Mountain Flight

Only awe-stricken silence can come close to matching the experience of going on a mountain flight to encounter the tallest mountains on earth. Mountain flights offer the closest possible aerial views of Mt. Everest, Kanchenjunga and the Tibetan Plateau. Mountain flights appeal to all category of travelers and have become a popular tourist attraction of Nepal. For those who are restricted by time or other considerations from going for a trek, these flights offer a panoramic view of the Himalayan in just one hour.

Rock Climbing

For all those cliffhangers out there, Kathmandu offers a roster of stone walls that make for an experience of a lifetime. Now of late, rock climbing has become a popular sport in Kathmandu, which offers some really terrific places for rock climbing. Nagarjun, Balaju, Shivapuri and Budhanil Kantha are some of the places where you can try this sport.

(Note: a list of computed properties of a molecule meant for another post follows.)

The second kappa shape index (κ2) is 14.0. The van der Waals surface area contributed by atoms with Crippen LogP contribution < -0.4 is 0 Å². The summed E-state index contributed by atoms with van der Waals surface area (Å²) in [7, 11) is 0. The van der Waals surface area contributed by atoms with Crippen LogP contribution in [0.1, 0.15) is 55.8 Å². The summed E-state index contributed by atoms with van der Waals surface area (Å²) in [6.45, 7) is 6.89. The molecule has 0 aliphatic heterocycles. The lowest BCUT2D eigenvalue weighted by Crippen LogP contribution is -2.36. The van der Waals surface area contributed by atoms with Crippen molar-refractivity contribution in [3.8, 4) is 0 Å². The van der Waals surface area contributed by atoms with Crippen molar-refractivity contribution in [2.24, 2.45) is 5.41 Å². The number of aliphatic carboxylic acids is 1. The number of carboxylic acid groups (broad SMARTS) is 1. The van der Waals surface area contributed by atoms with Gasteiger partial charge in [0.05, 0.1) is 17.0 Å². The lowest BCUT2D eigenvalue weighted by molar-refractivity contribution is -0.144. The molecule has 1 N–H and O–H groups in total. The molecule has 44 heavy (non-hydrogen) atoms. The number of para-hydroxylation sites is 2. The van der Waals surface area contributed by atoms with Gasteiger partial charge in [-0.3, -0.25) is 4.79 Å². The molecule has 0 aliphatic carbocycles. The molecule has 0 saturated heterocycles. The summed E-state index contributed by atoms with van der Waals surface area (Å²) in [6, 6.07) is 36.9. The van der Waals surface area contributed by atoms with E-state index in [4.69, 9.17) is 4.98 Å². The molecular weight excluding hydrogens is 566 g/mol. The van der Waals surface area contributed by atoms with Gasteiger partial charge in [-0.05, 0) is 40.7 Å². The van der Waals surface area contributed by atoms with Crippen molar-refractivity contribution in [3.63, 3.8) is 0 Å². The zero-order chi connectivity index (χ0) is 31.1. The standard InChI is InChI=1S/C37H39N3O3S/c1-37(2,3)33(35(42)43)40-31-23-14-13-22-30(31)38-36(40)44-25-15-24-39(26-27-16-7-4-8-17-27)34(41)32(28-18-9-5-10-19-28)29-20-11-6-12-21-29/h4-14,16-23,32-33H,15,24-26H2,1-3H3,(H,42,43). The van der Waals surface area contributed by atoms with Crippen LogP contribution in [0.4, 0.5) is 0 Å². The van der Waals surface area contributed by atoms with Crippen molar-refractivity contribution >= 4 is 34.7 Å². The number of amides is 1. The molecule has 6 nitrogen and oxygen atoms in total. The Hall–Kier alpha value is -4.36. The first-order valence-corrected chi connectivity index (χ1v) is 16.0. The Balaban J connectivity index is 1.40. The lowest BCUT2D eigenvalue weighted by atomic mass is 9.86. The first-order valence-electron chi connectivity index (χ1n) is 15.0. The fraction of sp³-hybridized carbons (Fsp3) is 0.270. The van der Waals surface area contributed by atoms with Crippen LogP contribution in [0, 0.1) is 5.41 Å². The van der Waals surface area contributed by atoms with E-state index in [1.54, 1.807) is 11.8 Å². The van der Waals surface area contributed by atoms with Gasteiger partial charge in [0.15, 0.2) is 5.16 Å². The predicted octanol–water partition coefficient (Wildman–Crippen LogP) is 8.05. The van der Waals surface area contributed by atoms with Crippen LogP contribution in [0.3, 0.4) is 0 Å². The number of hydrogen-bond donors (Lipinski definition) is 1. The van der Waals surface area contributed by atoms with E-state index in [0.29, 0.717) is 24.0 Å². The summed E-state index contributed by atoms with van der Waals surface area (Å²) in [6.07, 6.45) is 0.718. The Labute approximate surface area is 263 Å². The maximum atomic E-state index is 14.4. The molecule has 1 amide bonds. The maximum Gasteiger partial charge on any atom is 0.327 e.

Rafting/Kayaking/Canyoning

Rafting is one of the best ways to explore the typical cross section of natural as well as ethno-cultural heritage of the country. There are numerous rivers in Nepal which offer excellent rafting or canoeing experience. You can glide on calm jade waters with munificent scenery all about or rush through roaring white rapids, in the care of expert river-men employed by government authorized agencies. One can opt for day of river running or more.